Saturday, March 28, 2009

The show dog By Harry Woodworth Huntington 1901

Mr. J. W. Booth's (61 Willow St., Bloomfield, N.J.)


Origin.—On account of it being but little else than a small English Greyhound its origin is traced to that breed, by which standard it is judged.

Uses.—Occasionally for coursing rabbits but chiefly for trials of speed at short distances, chiefly 200 yards. The dogs are run in couples, the waving of a handkerchief or other cloth being the incentive to run.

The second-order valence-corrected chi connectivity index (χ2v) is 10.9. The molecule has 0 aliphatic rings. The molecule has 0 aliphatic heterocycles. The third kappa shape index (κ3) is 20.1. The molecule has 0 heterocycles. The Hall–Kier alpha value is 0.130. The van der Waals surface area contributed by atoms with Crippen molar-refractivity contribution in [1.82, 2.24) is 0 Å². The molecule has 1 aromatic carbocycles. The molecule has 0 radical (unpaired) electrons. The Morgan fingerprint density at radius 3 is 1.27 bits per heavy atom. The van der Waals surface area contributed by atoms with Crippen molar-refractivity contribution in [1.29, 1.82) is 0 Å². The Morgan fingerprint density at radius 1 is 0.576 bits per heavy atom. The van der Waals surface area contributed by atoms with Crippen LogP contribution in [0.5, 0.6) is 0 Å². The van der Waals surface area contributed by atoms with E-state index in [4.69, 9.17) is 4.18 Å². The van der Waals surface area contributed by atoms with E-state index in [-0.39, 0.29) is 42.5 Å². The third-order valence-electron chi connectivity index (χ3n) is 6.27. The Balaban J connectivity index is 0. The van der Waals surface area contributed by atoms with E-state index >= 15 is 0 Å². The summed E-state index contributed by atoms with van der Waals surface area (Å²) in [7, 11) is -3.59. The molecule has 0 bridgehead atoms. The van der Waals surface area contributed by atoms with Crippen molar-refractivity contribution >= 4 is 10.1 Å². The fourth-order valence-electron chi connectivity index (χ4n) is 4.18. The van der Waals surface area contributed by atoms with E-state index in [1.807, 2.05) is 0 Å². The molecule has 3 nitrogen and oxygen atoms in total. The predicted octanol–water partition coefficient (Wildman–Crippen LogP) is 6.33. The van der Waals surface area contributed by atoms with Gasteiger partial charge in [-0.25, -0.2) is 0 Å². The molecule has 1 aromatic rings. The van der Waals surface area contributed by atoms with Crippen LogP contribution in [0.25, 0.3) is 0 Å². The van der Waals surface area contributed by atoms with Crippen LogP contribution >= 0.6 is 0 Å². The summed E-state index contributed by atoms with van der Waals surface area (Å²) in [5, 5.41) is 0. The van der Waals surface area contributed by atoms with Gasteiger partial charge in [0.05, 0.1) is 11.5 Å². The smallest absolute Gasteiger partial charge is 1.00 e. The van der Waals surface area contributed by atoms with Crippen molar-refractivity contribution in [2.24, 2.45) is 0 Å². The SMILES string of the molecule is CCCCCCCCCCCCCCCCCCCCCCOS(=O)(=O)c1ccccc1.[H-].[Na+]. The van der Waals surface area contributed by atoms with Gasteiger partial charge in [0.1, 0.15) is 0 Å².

As these little dogs are used solely for running it is readily understood that in order to make a good showing they should be well built and on true Greyhound lines. When being prepared for a race they are handled the same way as their larger brothers, and subjected to an equally severe strain, so if the dog is not possessed of sterling qualities his success is not likely to be a very brilliant one, however well he is handled or conditioned. Good and well-placed legs are essential, well-sprung ribs a sine qua non, and a stout heart as necessary as in a racehorse. Without these qualities fully developed it is useless to expect much sport from your dogs. As a rule 15 lbs. is taken as a basis of handicaps, an allowance always being made to the smaller dog.

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